9. Should Christians evangelize Jews?
Not if by use of the word "evangelize" we are masking any attitude of contempt,
and not if
we intend anything disrespectful or coercive. A major reason for special caution in this regard
has to do with the dark history of Christian-Jewish relations cited in section 5 above. With
ample justification Jews are likely to be unusually sensitive about any approach Christians make
to them, however well-meaning.
Properly understood and practiced, evangelism is nothing more or less than
honest response by testimony and actions to the forgiving love of God known and experienced
through the life, death, and resurrection of Jesus. It is, first of all, an expression of joy, gratitude,
and praise. Its subject matter and sole focus is God's gracious, saving, healing, revelatory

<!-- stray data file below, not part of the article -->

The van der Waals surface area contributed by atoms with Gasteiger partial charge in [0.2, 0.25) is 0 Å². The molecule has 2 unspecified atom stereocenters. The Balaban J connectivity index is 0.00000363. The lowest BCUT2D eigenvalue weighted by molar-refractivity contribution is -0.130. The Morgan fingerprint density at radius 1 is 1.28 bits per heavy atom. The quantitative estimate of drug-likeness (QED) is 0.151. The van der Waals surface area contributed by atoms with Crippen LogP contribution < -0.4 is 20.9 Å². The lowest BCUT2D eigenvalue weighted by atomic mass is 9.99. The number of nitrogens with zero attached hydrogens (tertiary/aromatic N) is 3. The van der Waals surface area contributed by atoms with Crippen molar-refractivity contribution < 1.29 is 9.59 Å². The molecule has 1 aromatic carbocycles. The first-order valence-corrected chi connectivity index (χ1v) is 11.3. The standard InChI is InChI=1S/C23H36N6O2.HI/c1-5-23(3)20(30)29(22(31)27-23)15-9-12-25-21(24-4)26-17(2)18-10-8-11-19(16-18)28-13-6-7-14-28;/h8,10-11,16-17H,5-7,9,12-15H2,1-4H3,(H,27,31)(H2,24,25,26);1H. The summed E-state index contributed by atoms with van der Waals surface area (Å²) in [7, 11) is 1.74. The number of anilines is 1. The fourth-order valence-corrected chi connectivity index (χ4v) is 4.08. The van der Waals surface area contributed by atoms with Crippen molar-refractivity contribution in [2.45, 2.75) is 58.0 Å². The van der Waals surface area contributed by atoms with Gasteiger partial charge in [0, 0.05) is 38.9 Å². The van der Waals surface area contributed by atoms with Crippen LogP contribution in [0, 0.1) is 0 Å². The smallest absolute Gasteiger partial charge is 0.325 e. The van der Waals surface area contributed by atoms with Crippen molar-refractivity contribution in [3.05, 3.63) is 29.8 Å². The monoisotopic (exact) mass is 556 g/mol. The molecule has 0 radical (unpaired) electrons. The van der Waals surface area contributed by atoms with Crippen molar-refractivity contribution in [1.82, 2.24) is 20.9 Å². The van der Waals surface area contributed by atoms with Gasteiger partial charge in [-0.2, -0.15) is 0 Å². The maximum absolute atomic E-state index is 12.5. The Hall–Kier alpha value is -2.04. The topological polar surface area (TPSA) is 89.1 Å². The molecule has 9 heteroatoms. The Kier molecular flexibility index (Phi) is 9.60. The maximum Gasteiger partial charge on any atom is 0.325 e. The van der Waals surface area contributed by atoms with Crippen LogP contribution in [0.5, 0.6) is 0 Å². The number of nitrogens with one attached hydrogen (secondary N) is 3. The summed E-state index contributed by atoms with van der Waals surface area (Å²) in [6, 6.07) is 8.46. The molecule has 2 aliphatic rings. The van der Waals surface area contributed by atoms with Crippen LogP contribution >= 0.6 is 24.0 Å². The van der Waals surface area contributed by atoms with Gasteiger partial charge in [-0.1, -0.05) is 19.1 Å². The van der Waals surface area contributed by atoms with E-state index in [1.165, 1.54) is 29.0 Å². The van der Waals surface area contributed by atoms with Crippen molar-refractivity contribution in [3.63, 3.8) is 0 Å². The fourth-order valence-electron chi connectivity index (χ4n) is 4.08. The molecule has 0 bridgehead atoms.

activity. Whenever evangelistic testimony is tainted by contempt, whenever evangelistic actions
are disrespectful of any human being or are otherwise inconsistent with the demands of love,
they betray the Lord they are intended to honor and praise.
Strongly supported by Orthodox, Protestant, and Anglican theologians, the
Catholic Church in its Second Vatican Council decree, Nostra aetate (1965), set a new course
for all Christians in relation to Jews. Mutual understanding and respect are to be the constant
rule as Christians and Jews together explore the mystery of the one God's saving presence and
work among us. Christians begin by acknowledging that Jews as a people do not need to be
introduced to God, that they already have a relationship with God and understand it and its
salvific integrity differently from the way we understand our own. The one God, living and
active, if also mysterious, excites and delights Jews as well as Christians. The one God,
understood by us so differently, calls us all, in loving cooperation with God and one another, to
mend this broken world. Beyond any doctrinal differences and disagreements we are united in
God's service. Our dialogue confirms and strengthens this unity.
to main page